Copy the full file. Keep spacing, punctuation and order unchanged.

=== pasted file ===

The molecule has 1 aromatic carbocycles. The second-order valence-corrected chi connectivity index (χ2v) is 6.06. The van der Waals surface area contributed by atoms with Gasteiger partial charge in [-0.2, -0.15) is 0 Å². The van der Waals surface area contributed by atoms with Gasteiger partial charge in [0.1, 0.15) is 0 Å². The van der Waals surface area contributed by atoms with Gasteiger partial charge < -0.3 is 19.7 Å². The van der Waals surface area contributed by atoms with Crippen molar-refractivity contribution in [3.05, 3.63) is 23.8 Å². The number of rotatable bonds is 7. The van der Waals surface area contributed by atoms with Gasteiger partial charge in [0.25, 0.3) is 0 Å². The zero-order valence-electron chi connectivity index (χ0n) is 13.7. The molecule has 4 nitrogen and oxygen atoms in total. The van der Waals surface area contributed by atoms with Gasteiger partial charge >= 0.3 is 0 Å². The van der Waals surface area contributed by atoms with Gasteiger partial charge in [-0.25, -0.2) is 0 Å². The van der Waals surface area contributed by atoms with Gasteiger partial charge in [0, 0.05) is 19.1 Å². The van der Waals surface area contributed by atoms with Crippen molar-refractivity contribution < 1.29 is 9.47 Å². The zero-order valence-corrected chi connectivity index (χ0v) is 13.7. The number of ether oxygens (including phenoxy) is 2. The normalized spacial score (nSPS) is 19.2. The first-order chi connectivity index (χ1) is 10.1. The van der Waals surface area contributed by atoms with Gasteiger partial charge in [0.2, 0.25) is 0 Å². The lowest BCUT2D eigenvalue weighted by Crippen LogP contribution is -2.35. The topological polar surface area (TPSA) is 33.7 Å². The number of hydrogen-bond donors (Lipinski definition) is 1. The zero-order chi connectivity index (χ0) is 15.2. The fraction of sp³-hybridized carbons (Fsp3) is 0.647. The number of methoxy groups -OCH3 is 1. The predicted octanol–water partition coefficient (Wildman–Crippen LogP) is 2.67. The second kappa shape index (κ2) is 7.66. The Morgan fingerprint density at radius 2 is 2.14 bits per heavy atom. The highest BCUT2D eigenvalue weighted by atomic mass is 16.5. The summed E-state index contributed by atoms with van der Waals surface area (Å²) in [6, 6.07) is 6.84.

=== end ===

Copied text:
The molecule has 1 aromatic carbocycles. The second-order valence-corrected chi connectivity index (χ2v) is 6.06. The van der Waals surface area contributed by atoms with Gasteiger partial charge in [-0.2, -0.15) is 0 Å². The van der Waals surface area contributed by atoms with Gasteiger partial charge in [0.1, 0.15) is 0 Å². The van der Waals surface area contributed by atoms with Gasteiger partial charge < -0.3 is 19.7 Å². The van der Waals surface area contributed by atoms with Crippen molar-refractivity contribution in [3.05, 3.63) is 23.8 Å². The number of rotatable bonds is 7. The van der Waals surface area contributed by atoms with Gasteiger partial charge in [0.25, 0.3) is 0 Å². The zero-order valence-electron chi connectivity index (χ0n) is 13.7. The molecule has 4 nitrogen and oxygen atoms in total. The van der Waals surface area contributed by atoms with Gasteiger partial charge >= 0.3 is 0 Å². The van der Waals surface area contributed by atoms with Gasteiger partial charge in [-0.25, -0.2) is 0 Å². The van der Waals surface area contributed by atoms with Gasteiger partial charge in [0, 0.05) is 19.1 Å². The van der Waals surface area contributed by atoms with Crippen molar-refractivity contribution < 1.29 is 9.47 Å². The zero-order valence-corrected chi connectivity index (χ0v) is 13.7. The number of ether oxygens (including phenoxy) is 2. The normalized spacial score (nSPS) is 19.2. The first-order chi connectivity index (χ1) is 10.1. The van der Waals surface area contributed by atoms with Gasteiger partial charge in [0.2, 0.25) is 0 Å². The lowest BCUT2D eigenvalue weighted by Crippen LogP contribution is -2.35. The topological polar surface area (TPSA) is 33.7 Å². The number of hydrogen-bond donors (Lipinski definition) is 1. The zero-order chi connectivity index (χ0) is 15.2. The fraction of sp³-hybridized carbons (Fsp3) is 0.647. The number of methoxy groups -OCH3 is 1. The predicted octanol–water partition coefficient (Wildman–Crippen LogP) is 2.67. The second kappa shape index (κ2) is 7.66. The Morgan fingerprint density at radius 2 is 2.14 bits per heavy atom. The highest BCUT2D eigenvalue weighted by atomic mass is 16.5. The summed E-state index contributed by atoms with van der Waals surface area (Å²) in [6, 6.07) is 6.84.